How a 10% ConnDOT Cut Would Affect Connecticut: Cameron on Transportation

Jim Cameron Jim Cameron 8-2-16

Jim Cameron

Download PDF

As the Legislature reconvened on Jan. 4 in Hartford, all were buzzing about filling the predicted $41 million deficit in the state’s budget. While the governor is again pledging no tax increases (we’ve heard that before!), the alternatives are looking pretty ugly.

Jim Cameron 8-2-16

Jim Cameron

Jim Cameron (contributed photo)

For the state’s Department of Transportation, it may mean drastic cuts in services and staffing with long-term implications — what I’m calling the Doomsday Scenario.

A few months ago, the state’s Office of Policy and Management asked each department to come up with a plan for an additional 10 percent budget cut on top of last year’s reduction of the same amount. Commuters will remember how that last cut was partially funded: with fare increases. But this time, the DOT planners say that’s not an option because it would take too long.

According to the DOT’s own plan, here’s what another 10 percent budget cut would mean to that agency and everyone in the state:

HIGHWAYS: Patching potholes and repairing cracks on our highways would be curtailed. Tree removal, fence and drainage repairs would be reduced or eliminated. Highway rest areas (not service areas) would be closed, replaced by porta-potties.

IMPACT: Worsening road conditions causing more damage to cars and costly repairs. Predictions of vandalism at closed rest areas.

WINTER: Elimination of 220 contract snow plow operators would mean cycle times for plowing would go from 2 hours to 3-plus hours on secondary roads — but not Route 1, Interstate 95 or the Parkways.

IMPACT: Less plowing means some secondary roads will be impassible during heavy storms.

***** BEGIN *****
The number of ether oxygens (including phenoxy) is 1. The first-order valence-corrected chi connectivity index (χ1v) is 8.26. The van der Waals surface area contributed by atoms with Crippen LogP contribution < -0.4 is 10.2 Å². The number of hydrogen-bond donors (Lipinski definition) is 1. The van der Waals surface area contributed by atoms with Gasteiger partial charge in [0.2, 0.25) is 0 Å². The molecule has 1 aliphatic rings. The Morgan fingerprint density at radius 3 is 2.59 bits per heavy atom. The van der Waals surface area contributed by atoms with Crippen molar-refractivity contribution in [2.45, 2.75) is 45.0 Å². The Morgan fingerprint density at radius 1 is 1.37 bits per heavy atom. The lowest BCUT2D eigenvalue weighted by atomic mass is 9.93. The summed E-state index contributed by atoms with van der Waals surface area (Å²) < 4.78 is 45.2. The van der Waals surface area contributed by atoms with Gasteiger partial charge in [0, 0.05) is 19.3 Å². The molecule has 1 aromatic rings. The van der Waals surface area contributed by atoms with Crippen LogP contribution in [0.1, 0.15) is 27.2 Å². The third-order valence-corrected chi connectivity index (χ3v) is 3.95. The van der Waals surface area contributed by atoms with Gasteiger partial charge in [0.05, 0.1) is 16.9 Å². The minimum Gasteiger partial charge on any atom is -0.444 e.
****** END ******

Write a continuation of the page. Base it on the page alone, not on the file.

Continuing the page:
RAIL SERVICE: Postpone the planned opening of the new Hartford Line — commuter rail from New Haven — to 2018. Reduced weekend and weekday off-peak service on Waterbury and Danbury lines and a 50 percent cut in service on Shore Line East.

Impact: Delay in opening Hartford Line could make the feds request refund of $200 million in construction funding. Cuts in rail service would affect state’s economy and “attractiveness” to people looking for a new home. Highways could gridlock as more commuters are forced to drive.

BUS SERVICE: Cut subsidies to municipal transit districts by 50 percent. CTTransit bus service would be cut 15 to 20 percent. Funding for new bus purchases would be cut.

IMPACT: Greatest impact on minority, economically stressed populations with no transportation alternatives. Less bus service, more car traffic, more delays. Funding cut would mean new bus purchases would have to be bonded instead of bought with 80 percent federal funding.

DOT STAFF: Layoffs of 6 percent of existing workforce, 213 positions. Curtailed planning for widening I-84 in Danbury, West Rock Tunnel on Wilbur Cross, design of I-91/691/ Route 15 interchange and planning and design for widening I-95. Staff cuts in Finance and Administration would delay contract awards, contractor and municipal payments, highway safety campaigns and environmental permits.

IMPACT: Though one of the largest state agencies as measured by number of employees, these layoffs on top of last year’s staff cuts would leave DOT 15 percent below staffing needs projected for 2019. Planning for new projects would be in gridlock, possibly imperiling federal funding grant applications.

If any of these cuts happen, it would hasten a vicious cycle of less service and more delays, encouraging even more people to leave the state, further reducing tax collections. Now would be the time to tell your lawmakers in Hartford that we must avoid Doomsday.


Jim Cameron has been a Darien resident for 25 years. He is the founder of the Commuter Action Group and also serves on the Darien RTM. The opinions expressed in this column are only his own. You can reach him at

Republished with permission of Hearst CT Media.